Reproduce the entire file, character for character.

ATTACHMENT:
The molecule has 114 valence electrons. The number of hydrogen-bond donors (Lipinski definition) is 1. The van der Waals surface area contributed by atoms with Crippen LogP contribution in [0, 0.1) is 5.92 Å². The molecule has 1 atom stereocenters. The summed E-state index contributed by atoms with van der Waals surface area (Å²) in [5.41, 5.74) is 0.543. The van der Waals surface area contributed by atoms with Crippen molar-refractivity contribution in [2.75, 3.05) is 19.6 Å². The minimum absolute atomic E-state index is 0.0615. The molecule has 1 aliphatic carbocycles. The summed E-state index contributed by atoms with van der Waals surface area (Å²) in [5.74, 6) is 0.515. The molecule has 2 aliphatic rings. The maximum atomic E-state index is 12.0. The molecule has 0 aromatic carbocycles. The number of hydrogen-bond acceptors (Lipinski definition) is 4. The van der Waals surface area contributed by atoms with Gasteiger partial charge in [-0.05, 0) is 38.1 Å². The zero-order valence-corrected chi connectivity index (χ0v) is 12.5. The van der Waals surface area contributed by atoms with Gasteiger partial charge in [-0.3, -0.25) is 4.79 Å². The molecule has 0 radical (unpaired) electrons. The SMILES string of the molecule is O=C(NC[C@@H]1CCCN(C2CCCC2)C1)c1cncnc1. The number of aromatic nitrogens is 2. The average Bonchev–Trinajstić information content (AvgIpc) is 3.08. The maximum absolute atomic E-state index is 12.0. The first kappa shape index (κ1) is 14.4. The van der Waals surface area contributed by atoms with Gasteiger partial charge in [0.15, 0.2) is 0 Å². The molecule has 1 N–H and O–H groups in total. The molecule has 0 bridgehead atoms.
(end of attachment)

The molecule has 114 valence electrons. The number of hydrogen-bond donors (Lipinski definition) is 1. The van der Waals surface area contributed by atoms with Crippen LogP contribution in [0, 0.1) is 5.92 Å². The molecule has 1 atom stereocenters. The summed E-state index contributed by atoms with van der Waals surface area (Å²) in [5.41, 5.74) is 0.543. The van der Waals surface area contributed by atoms with Crippen molar-refractivity contribution in [2.75, 3.05) is 19.6 Å². The minimum absolute atomic E-state index is 0.0615. The molecule has 1 aliphatic carbocycles. The summed E-state index contributed by atoms with van der Waals surface area (Å²) in [5.74, 6) is 0.515. The molecule has 2 aliphatic rings. The maximum atomic E-state index is 12.0. The molecule has 0 aromatic carbocycles. The number of hydrogen-bond acceptors (Lipinski definition) is 4. The van der Waals surface area contributed by atoms with Gasteiger partial charge in [-0.05, 0) is 38.1 Å². The zero-order valence-corrected chi connectivity index (χ0v) is 12.5. The van der Waals surface area contributed by atoms with Gasteiger partial charge in [-0.3, -0.25) is 4.79 Å². The molecule has 0 radical (unpaired) electrons. The SMILES string of the molecule is O=C(NC[C@@H]1CCCN(C2CCCC2)C1)c1cncnc1. The number of aromatic nitrogens is 2. The average Bonchev–Trinajstić information content (AvgIpc) is 3.08. The maximum absolute atomic E-state index is 12.0. The first kappa shape index (κ1) is 14.4. The van der Waals surface area contributed by atoms with Gasteiger partial charge in [0.15, 0.2) is 0 Å². The molecule has 1 N–H and O–H groups in total. The molecule has 0 bridgehead atoms.